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Where I Am From by Topher Mohr and Alex Elena

Hi everyone. Just yesterday my new lens arrived. It was only out of its box for a few minutes before I attached it to my xt3 and walked out of the house to spend the rest of a sunny day taking pictures.

It was a beautiful warm day, but being midweek it was quiet in town. It was the day of the European elections here, but I’m unsure if that’s why the streets seemed quiet. I was in my own little world, with Neil Young and Crazy Horse jamming endlessly in my headphones. I was just in this half focused, half lazy photography zone and it was wonderful.

If you haven’t tried just walking out of the house and taking pictures, you really should. You don’t need to keep your camera hidden away until something of note is expected to happen. Without sounding too much of a hippie, and I’m really not that, the outside, especially in the sunshine is always worth noting with your camera.

This is the first standard wide lens that I’ve owned since I sold the spectacular Fujifilm 16mm f1.4 lens a year or so ago. Even though I still have the slightly wider 14mm, out on the street this field of view still feels unfamiliar. When I was composing a shot, there would so often be elements at the side of the frame that I didn’t want in the picture. I’m so familiar with the the X100F and that field of view, it’s probably just going to take a bit of getting used to.

Having said that, I’m not sure if this would find its way to being my main walk around lens. But being so small and light it would be extremely convenient to have in your bag as an extra option.

If you’ve seen any of my sort of reviews before, I don’t like to get too technical, or particularly technical at all. Having said that, I was really surprised by the richness of the pictures when I first took a look at them.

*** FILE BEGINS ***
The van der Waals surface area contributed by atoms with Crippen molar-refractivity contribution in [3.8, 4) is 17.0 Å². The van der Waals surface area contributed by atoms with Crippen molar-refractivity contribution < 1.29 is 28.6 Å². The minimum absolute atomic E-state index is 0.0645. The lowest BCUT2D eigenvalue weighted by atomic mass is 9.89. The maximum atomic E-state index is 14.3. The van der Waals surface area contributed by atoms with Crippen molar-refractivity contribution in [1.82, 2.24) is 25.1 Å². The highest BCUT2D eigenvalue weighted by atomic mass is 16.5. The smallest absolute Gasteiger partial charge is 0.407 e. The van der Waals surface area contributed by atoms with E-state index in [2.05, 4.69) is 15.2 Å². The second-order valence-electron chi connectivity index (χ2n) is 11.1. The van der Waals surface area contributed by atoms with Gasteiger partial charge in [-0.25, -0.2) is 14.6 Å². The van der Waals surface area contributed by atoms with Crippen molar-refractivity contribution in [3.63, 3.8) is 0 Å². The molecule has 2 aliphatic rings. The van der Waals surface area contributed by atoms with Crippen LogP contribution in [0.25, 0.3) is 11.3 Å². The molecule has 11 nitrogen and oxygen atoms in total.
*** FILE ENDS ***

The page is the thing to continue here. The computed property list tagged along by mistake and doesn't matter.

However, please consider than none of these are straight out of the camera. These are pictures that I took for myself and are edited how I wanted them to look and feel.

As the sun went down yesterday I sat in the middle of a very quiet road taking pictures of some ducks by the river. I kind of like to think they know me by now, but they do sometimes get spooked and this is a very wide lens to photographing ducks with – you have to get extremely close. Ducks are fairly into their personal space, but that all goes out of the window if you have some pita bread to offer them.

So is this finally Fuji’s definitive duck portrait lens. I don’t think so if I’m honest and I know that not what you were wanting to hear. But for landscapes, wide street scenes and cityscapes, documentary photography, it’s really hard to beat. If I was travelling and wanted this focal length this would be my lens.

I think Fuji have been very smart making this an f2.8 lens as it’s as small as it can be. Size and weight and the aperture are always going to be a trade off. If you need the extra two stops for low light shooting or for the shallow depth of field – they are already selling that lens to rave reviews. This is a small high quality lens and will have its own fans – I think I’m one of them.

That’s all for now. Thank you very very much for watching.


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10 thoughts on “Fujifilm 16mm f2.8 – Little Review

  1. I enjoy the 16mm and it is sharp! Curious… what post processing program do you use? Excellent color rendition throughout the photos👍

  2. I just recently got this lens too and I've been finding it challenging to shoot. A majority of the pictures I've seen with the 1.4 tend to rely on its shallow depth of field to maintain visual focus on the subject — something I cannot really achieve with this lens. It was nice seeing this video for a bit of inspiration on making photographs with this field of view and deep focus.

  3. Got to love a bit of, "half-focused, half-lazy" photography zone! Hahahaha. Sometimes that's just what the doctor ordered. Looks like a really fun lens. Beautiful pictures as always, Chris 🙂

  4. Hey Chris, I have not long ago discovered your channel and I must say, I love your photographs and the general cut of your jib… be it hippyish (and what's wrong with that?) or otherwise.

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